Latest research in the September issue of the Journal of the American Academy of Orthopedic Surgeons shows that being physically active may significantly improve musculoskeletal and overall health and minimize or delay the effects of aging. The best news is that it is never too late to start!
Charleston, South Carolina, USA September 3, 2014 - (PressReleasePoint) - A review of the latest research on senior athletes [65 and over] in the September issue of the Journal of the American Academy of Orthopedic Surgeons provides some very good news, especially for baby boomers!
Being physically active may significantly improve musculoskeletal and overall health, and minimize or delay the effects of aging. "An increasing amount of evidence demonstrates that we can modulate age-related decline in the musculoskeletal system," said the lead study author..
"A lot of the deterioration we see with aging can be attributed to a more sedentary lifestyle instead of aging itself.”
According to Jim Kirwan, the creator of Get America Moving, the really good news from this research is that it is never to late to get started though it raises two very important questions: how much exercise do we need to do and what kind of exercise should ywe do?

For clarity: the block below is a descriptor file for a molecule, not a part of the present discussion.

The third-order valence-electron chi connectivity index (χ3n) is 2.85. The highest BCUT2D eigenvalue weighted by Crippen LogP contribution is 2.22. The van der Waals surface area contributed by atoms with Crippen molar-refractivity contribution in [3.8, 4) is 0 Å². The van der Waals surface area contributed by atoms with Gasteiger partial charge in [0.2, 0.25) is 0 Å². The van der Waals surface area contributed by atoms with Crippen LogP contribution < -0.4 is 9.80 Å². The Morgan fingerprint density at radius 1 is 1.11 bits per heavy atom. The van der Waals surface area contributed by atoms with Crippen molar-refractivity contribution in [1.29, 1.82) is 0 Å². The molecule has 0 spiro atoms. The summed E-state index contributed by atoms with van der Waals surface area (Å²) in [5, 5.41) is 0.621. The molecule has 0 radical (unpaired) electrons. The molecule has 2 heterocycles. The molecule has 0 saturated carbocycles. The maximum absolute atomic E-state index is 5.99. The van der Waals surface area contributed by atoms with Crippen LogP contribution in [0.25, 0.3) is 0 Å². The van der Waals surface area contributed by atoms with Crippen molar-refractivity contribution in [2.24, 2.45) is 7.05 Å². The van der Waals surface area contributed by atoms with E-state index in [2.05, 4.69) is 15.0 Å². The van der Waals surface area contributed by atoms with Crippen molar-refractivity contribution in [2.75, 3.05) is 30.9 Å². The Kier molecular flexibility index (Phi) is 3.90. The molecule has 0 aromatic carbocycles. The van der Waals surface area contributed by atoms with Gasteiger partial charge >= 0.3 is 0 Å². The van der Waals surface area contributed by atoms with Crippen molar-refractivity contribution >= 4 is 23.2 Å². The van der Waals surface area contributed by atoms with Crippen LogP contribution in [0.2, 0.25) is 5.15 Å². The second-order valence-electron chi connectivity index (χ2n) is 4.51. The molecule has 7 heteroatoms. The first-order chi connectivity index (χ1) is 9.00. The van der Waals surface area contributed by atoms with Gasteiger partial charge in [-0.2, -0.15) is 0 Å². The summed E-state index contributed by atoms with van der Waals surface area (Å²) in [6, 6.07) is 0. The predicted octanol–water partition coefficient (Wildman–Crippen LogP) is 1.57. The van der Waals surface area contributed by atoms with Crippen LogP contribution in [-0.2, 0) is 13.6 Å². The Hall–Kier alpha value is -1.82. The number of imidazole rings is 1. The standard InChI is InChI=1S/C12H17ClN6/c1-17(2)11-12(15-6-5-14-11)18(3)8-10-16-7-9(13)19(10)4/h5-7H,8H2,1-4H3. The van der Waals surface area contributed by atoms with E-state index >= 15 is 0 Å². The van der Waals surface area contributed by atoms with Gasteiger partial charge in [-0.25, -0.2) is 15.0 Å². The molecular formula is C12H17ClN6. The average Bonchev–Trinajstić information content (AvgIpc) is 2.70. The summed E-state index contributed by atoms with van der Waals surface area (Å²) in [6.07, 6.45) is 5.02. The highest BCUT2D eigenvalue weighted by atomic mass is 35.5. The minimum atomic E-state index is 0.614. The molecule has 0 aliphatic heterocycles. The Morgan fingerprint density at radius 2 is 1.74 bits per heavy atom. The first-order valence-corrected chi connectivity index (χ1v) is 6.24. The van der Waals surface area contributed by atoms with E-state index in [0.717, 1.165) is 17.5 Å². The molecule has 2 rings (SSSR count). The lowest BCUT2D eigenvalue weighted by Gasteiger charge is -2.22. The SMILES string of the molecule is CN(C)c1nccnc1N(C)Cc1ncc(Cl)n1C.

“Unfortunately there is a lot of conflicting information out there which will both mislead and confuse many people. For example, high intensity exercise is good for us but we need to introduce it gradually and progressively. However there is only so much of it that we can and should do, especially as we get older and thus it should only be a small part of a well balanced exercise program.”
Kirwan has developed a simple formula called The Exercise BASICS Formula to answer these important questions. “The BASICS stands for Baseline, Aerobic, Strength, Intensity, Cross-training and Stretching. In my view initially our focus should be on the first three and stretching as we build up to a minimum of 3 hours a week. Baseline exercise is all that unplanned physical activity we do during the day such as standing, walking and lifting and is very important in our increasingly sedentary lifestyles.
Aerobic and strength exercise are the foundation stones of a well balanced exercise program and stretching is important to retain good posture and flexibility.”
“After reaching the minimum level, we should introduce higher intensity and cross-training as we progress very gradually to the optimum level of 7 hours or an average of 1 hour a day. Exercise at and between these levels are very well supported by scientific evidence” according to Kirwan.
The Get America Moving website, http://www.getamericamoving.com
is dedicated to helping people ease into the best shape of their life, regardless of age, weight or current fitness level.
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